The Lake Cliff Amusement Park was established in 1906, and immediately became a popular destination for Dallas-area residents. The park featured an eighty foot tall, electrically powered Circular Swing (manufactured by the Traver Circle Swing Company of NYC), a Skating Rink, Carousel, Bathing Pavilion, restaurant, roller coaster, and the ride shown here: “Shoot the Chutes”. A booklet promoting the park was published at the time of its opening, and it described the ride this way:
In the swift, smooth, gliding descent and the final sensational plunge of the boats into the water, while spray dashes high and the heart is thrilled with the ecstasy of rapid motion, is a something that appeals to the modern love of novelty and exhilaration. That’s the chief reason why the Shoot-the-Chutes is a perpetual favorite.
With spray flying to either side- but not on the passengers, the gondola takes the water as easily and naturally as a sea-gull swoops down on the breast of Old Ocean and settles in its God-given element.
It is noticeable that nearly all who try the Shoot-the-Chutes are not satisfied till they have taken a second ride at least, often several more. A common remark, especially of girls who take the ride, is- ‘I’m going down again and keep my eyes open this time.’
Here’s an interesting postcard that advertises the theatrical production of “Hawthorne of the U.S.A.” Starring Douglas Fairbanks (who, interestingly, didn’t repeat the role in the 1919 film version), the play appears to have had a lengthy run at Brooklyn’s Montauk Theatre as well as at many other venues.
Can someone explain this one to me? I’m afraid I’m at a loss. The postcard, mailed in 1919, has plenty of writing on both the front and back, and given time I could probably decipher it. Just hearing about Murdo, South Dakota makes me smile, as our road trips from Texas to the Black Hills always includes catching I-90 at Murdo. (after the mandatory tour of the Pioneer Auto Museum)
Most folks down Texas way probably know about “Crazy Water”, but for the remainder of the Union I’ll share a little back-story. In the late 19th century the natural mineral springs in and around Mineral Wells, Texas began to acquire a reputation for having healthful properties. (as they did in countless other locations across the country, I might add) One well in particular, today referred to as the “Crazy Well”, was originally dug by “Uncle” Billy Wiggins in 1881. It seems that a local woman, the town lunatic, hung around this well daily asking people to fetch her a drink. Well, apparently the regular doses of the miraculous water helped her condition immensely, and soon folks from all over, crazy and otherwise, flocked to Mineral Wells to fix what ailed them. And they still do: Crazy Water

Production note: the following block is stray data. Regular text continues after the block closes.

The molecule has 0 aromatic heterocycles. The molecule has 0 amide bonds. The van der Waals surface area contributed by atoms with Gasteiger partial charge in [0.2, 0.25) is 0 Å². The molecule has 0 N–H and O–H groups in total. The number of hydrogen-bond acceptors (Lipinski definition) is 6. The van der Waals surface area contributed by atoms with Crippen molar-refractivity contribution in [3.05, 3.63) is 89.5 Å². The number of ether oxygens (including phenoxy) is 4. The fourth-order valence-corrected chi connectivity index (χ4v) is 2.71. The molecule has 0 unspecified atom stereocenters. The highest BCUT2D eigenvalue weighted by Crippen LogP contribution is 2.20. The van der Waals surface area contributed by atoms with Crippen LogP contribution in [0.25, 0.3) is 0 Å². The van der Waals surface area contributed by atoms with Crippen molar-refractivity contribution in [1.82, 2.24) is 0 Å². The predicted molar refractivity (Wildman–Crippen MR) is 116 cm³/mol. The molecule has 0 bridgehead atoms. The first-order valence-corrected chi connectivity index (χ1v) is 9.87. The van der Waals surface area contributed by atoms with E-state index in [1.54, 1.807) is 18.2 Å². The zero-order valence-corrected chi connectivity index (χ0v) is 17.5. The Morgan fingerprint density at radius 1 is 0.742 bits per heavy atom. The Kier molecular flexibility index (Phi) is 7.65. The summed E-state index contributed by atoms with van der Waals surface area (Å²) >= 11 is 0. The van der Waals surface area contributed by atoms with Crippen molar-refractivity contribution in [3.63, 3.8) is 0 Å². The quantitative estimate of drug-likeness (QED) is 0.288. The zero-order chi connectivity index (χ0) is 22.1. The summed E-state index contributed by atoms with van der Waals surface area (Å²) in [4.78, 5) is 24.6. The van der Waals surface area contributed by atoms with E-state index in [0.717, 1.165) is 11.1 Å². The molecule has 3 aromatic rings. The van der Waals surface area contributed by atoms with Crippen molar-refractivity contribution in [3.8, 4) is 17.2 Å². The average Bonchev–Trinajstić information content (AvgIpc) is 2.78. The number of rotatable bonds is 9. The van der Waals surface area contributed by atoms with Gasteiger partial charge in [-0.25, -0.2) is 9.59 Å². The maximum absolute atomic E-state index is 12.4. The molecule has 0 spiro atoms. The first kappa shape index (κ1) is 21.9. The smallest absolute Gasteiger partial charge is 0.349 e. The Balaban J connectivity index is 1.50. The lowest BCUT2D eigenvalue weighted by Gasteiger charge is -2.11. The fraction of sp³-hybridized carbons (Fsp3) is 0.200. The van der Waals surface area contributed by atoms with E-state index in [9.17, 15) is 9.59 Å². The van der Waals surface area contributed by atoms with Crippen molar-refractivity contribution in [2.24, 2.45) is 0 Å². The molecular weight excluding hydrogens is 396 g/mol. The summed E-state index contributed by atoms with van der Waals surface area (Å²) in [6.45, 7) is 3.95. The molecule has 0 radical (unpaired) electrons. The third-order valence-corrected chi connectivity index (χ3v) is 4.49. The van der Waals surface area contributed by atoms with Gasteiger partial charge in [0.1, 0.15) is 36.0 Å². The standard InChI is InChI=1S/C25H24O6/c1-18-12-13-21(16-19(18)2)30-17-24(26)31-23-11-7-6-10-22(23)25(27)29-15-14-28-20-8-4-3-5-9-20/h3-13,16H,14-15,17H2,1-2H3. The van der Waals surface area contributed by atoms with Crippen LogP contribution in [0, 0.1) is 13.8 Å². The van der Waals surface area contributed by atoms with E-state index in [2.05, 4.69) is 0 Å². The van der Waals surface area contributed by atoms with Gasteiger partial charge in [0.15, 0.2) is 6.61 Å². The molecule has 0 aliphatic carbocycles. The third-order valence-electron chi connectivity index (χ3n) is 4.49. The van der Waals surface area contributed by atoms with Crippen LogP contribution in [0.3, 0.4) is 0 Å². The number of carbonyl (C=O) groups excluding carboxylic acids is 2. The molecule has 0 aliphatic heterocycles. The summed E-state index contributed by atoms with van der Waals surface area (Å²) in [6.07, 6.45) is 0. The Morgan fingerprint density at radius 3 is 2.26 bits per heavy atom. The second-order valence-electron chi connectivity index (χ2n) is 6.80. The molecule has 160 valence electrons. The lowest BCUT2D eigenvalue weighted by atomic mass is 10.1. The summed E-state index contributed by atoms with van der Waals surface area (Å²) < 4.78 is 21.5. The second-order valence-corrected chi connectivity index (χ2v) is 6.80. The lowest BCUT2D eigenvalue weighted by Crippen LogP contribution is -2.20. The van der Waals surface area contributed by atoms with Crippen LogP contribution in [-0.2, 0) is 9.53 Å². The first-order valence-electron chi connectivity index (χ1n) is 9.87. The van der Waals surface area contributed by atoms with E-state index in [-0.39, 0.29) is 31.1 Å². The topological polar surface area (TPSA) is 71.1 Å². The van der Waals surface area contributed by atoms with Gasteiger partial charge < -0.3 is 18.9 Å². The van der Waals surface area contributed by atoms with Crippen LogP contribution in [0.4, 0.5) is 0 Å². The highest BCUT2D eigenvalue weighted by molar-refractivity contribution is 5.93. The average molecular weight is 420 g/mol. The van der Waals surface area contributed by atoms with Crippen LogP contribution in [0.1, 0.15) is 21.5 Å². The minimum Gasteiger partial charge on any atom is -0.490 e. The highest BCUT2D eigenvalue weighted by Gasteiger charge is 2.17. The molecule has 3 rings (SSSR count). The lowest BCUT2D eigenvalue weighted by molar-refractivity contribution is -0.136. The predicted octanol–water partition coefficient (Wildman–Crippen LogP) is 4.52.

The oldest surviving building on the summit of Mount Washington, Tip-Top House was a hotel constructed to compete with the nearby Summit House. It opened in 1853 and today survives as a state historic site.
Here’s a view of a boat house on Echo Lake in the White Mountains of New Hampshire. The early undivided back postcard features an image copyrighted by Detroit Photographic Co. in 1901.
So what was “Bevo” you ask? Bevo (pronounced BEE-vo) was a non-alcoholic malt beverage that Anheuser-Busch introduced in 1916, a soft drink that helped quench the public’s thirst for beer during prohibition. Waning sales prompted Anheuser-Busch to discontinue Bevo in 1929.
“Curb Brokers” along Broad Street, New York City.
This real photo postcard shows a man at the helm of a horse and buggy. Unmailed, we can date this postcard by examining the AZO markings on the back, as the upward-pointing triangles at each corner of the stamp box reveal that it dates from between 1904 and 1918.
This embossed Thanksgiving postcard doesn’t indicate the publisher, and probably dates from around 1910.